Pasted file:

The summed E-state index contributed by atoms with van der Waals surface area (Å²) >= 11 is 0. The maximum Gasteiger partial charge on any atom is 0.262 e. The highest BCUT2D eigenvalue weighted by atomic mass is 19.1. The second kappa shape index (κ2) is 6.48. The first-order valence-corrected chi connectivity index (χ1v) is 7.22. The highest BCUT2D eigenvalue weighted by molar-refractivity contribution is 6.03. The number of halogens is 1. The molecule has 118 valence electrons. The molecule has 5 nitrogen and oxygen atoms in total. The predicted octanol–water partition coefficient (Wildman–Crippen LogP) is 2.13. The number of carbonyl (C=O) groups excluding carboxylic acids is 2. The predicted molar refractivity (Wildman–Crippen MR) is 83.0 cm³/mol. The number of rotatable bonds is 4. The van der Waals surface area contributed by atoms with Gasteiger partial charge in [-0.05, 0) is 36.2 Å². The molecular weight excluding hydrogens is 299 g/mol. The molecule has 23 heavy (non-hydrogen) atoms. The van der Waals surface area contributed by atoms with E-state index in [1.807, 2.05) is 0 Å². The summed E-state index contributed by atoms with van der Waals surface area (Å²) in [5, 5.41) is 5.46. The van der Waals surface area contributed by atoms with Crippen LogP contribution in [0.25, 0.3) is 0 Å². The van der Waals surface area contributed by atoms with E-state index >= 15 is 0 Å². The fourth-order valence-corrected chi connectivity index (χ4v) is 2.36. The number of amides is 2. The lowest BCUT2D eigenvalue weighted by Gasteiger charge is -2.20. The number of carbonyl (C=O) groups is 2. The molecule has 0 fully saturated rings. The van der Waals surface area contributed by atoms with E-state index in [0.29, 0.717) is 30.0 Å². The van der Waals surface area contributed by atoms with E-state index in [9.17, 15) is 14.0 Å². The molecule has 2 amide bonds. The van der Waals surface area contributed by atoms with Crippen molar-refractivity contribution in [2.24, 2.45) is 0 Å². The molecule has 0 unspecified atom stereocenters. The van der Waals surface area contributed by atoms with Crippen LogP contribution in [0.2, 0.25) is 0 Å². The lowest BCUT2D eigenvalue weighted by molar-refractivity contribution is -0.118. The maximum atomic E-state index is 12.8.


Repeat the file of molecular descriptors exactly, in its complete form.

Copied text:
The summed E-state index contributed by atoms with van der Waals surface area (Å²) >= 11 is 0. The maximum Gasteiger partial charge on any atom is 0.262 e. The highest BCUT2D eigenvalue weighted by atomic mass is 19.1. The second kappa shape index (κ2) is 6.48. The first-order valence-corrected chi connectivity index (χ1v) is 7.22. The highest BCUT2D eigenvalue weighted by molar-refractivity contribution is 6.03. The number of halogens is 1. The molecule has 118 valence electrons. The molecule has 5 nitrogen and oxygen atoms in total. The predicted octanol–water partition coefficient (Wildman–Crippen LogP) is 2.13. The number of carbonyl (C=O) groups excluding carboxylic acids is 2. The predicted molar refractivity (Wildman–Crippen MR) is 83.0 cm³/mol. The number of rotatable bonds is 4. The van der Waals surface area contributed by atoms with Gasteiger partial charge in [-0.05, 0) is 36.2 Å². The molecular weight excluding hydrogens is 299 g/mol. The molecule has 23 heavy (non-hydrogen) atoms. The van der Waals surface area contributed by atoms with E-state index in [1.807, 2.05) is 0 Å². The summed E-state index contributed by atoms with van der Waals surface area (Å²) in [5, 5.41) is 5.46. The van der Waals surface area contributed by atoms with Crippen LogP contribution in [0.25, 0.3) is 0 Å². The van der Waals surface area contributed by atoms with E-state index >= 15 is 0 Å². The fourth-order valence-corrected chi connectivity index (χ4v) is 2.36. The number of amides is 2. The lowest BCUT2D eigenvalue weighted by Gasteiger charge is -2.20. The number of carbonyl (C=O) groups is 2. The molecule has 0 fully saturated rings. The van der Waals surface area contributed by atoms with E-state index in [0.29, 0.717) is 30.0 Å². The van der Waals surface area contributed by atoms with E-state index in [9.17, 15) is 14.0 Å². The molecule has 2 amide bonds. The van der Waals surface area contributed by atoms with Crippen molar-refractivity contribution in [2.24, 2.45) is 0 Å². The molecule has 0 unspecified atom stereocenters. The van der Waals surface area contributed by atoms with Crippen LogP contribution in [0.2, 0.25) is 0 Å². The lowest BCUT2D eigenvalue weighted by molar-refractivity contribution is -0.118. The maximum atomic E-state index is 12.8.